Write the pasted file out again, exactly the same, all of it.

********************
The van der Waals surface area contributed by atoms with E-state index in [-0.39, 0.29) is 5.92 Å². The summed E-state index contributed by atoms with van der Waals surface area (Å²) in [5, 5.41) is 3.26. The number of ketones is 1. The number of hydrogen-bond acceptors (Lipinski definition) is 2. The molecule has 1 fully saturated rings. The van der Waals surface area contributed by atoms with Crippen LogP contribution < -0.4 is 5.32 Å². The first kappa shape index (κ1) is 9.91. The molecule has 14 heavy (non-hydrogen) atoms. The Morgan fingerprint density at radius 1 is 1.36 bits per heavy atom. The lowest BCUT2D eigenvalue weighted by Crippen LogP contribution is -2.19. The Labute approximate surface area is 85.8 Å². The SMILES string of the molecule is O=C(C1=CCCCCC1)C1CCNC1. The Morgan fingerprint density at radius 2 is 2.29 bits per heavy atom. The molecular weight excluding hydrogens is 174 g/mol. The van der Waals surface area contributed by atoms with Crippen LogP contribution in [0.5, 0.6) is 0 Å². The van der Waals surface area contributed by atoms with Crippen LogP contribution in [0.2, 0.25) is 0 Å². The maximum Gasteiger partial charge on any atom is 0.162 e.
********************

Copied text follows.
The van der Waals surface area contributed by atoms with E-state index in [-0.39, 0.29) is 5.92 Å². The summed E-state index contributed by atoms with van der Waals surface area (Å²) in [5, 5.41) is 3.26. The number of ketones is 1. The number of hydrogen-bond acceptors (Lipinski definition) is 2. The molecule has 1 fully saturated rings. The van der Waals surface area contributed by atoms with Crippen LogP contribution < -0.4 is 5.32 Å². The first kappa shape index (κ1) is 9.91. The molecule has 14 heavy (non-hydrogen) atoms. The Morgan fingerprint density at radius 1 is 1.36 bits per heavy atom. The lowest BCUT2D eigenvalue weighted by Crippen LogP contribution is -2.19. The Labute approximate surface area is 85.8 Å². The SMILES string of the molecule is O=C(C1=CCCCCC1)C1CCNC1. The Morgan fingerprint density at radius 2 is 2.29 bits per heavy atom. The molecular weight excluding hydrogens is 174 g/mol. The van der Waals surface area contributed by atoms with Crippen LogP contribution in [0.5, 0.6) is 0 Å². The van der Waals surface area contributed by atoms with Crippen LogP contribution in [0.2, 0.25) is 0 Å². The maximum Gasteiger partial charge on any atom is 0.162 e.